Wednesday Nov 18 2009
Don’t avoid pork because of swine flu scare
By: Rachel Chaddock Rachel’s Recipes
‘Other white meat’ is lean, healthy alternative to beef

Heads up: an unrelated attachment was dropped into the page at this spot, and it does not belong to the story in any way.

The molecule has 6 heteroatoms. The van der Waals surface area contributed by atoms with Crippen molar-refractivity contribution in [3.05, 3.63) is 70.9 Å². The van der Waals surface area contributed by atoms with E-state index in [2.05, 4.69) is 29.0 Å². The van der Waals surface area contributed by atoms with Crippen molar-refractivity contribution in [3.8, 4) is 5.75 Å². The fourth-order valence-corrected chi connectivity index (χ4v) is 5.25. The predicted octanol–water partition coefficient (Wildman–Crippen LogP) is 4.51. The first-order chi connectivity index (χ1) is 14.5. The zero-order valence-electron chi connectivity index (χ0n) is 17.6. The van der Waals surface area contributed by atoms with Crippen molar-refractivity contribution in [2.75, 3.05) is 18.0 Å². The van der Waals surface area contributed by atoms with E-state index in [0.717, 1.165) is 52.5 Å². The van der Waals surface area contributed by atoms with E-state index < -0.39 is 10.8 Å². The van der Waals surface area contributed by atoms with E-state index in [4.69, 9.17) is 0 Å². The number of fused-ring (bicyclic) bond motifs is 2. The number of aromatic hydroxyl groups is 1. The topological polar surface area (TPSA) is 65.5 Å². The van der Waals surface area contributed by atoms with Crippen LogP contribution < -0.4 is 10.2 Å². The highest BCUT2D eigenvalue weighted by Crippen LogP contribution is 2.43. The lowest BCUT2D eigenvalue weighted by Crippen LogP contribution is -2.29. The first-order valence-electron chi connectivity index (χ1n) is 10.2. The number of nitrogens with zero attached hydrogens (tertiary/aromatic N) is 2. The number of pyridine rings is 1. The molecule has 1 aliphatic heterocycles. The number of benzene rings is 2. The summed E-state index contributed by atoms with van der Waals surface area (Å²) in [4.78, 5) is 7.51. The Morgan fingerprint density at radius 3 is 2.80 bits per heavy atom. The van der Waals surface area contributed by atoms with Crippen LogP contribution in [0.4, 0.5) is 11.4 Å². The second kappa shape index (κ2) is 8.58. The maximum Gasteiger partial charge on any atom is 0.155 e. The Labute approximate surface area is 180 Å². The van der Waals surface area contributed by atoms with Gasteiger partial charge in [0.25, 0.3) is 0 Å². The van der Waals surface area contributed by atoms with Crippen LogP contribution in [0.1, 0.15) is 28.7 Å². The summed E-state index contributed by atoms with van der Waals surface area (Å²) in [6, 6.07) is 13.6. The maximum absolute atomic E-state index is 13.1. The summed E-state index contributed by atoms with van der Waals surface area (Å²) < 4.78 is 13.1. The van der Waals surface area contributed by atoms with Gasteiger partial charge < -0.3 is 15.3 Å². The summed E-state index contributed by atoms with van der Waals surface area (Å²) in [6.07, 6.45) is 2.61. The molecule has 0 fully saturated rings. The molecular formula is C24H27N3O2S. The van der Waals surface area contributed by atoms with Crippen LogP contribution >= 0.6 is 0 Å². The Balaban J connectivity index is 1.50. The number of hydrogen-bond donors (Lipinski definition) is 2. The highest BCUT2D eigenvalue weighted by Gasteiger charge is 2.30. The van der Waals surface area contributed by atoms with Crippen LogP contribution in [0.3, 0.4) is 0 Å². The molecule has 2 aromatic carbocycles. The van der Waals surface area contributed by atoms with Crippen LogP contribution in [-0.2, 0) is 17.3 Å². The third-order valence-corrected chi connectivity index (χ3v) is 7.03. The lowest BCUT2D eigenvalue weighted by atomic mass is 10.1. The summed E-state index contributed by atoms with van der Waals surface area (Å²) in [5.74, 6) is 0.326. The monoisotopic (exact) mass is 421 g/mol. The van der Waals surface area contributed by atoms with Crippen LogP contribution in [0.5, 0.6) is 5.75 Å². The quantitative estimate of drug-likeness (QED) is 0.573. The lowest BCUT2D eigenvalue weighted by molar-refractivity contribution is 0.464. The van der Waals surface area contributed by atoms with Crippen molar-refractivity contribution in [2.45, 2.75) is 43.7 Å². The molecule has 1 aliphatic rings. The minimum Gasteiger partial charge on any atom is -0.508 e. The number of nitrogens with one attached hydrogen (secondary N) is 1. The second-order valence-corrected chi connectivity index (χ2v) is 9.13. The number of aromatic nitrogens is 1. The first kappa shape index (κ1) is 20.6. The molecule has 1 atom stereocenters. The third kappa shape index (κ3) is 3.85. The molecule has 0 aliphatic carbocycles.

I know, it’s another pork recipe! I promise to do something different for my next column. I tend to come up with recipes based on what’s on sale at the store that week, and pork has consistently been on sale. Part of that has to do with people not buying as much pork because of fear of the swine flu, or H1N1. Let me be clear — you cannot catch this virus by consuming pork products. You catch it just like any ordinary flu. So wash your hands and enjoy some piggies! Off of my medical soapbox — while tenderloin is low in fat, the sauce definitely isn’t. This is an excellent impress-your-company dinner. I wouldn’t recommend eating it every day, but it sure is tasty! I served this with some roasted fingerling potatoes and some roasted asparagus. One word about the sauce — this makes a lot of it, and it can be tricky to reheat, especially if you plan on having leftovers at work. The trick is to store it separately, heat it slowly, and whisk the heck out of it until it comes together again. But be warned that when you reheat it, it will separate. I said it in the recipe itself, but I can’t emphasize enough the importance of not leaving the sauce boiling unattended. Do not walk away from it — it will boil over, and it will boil over in a matter of seconds! If you have to take a bathroom break, call in someone to take over. Rachel Chaddock can be reached by e-mail at firstname.lastname@example.org. She welcomes reader questions and requests. You can also follow her on Twitter, or friend her on Facebook. Pork Tenderloin with Gorgonzola-Thyme Sauce Ingredients: 1 pork tenderloin (between 2 and 3 pounds) 2 tablespoons olive oil 1 teaspoon salt 1 tsp pepper 2 ½ cups heavy cream 1 /1/2 cups half and half 2 tablespoons fresh thyme leaves 4 ounces gorgonzola cheese, crumbled ¼ cup parmesan cheese, grated Salt and pepper to taste Instructions: This recipe will serve 4. Combine heavy cream, half and half and thyme in a medium sauce pan and bring to a full boil. Continue boiling over medium-high heat for 20-25 minutes or until cream has thickened to the consistency of white sauce. Do not leave the pan unattended — the cream will boil over and make a mess on your stove. Add the cheeses and stir to melt them completely. Season to taste with salt and pepper. Meanwhile, preheat the oven to 350 degrees. Heat a large oven-safe skillet over medium high heat. Add olive oil and heat to just below the smoking point. Season the tenderloin all over with salt and pepper. Add the pork to the skillet and sear until browned on all sides (about 2-3 minutes per side). Place pan on the center rack of the oven and bake the tenderloin for 25-30 minutes (this will bring the pork to just barely pink — I am required to tell you that for food safety pork should be cooked to an internal temperature of 160 degrees. If you like your pork that well done, add about 10 minutes cooking time). Let the pork rest for five minutes before slicing and serve drizzled with the sauce.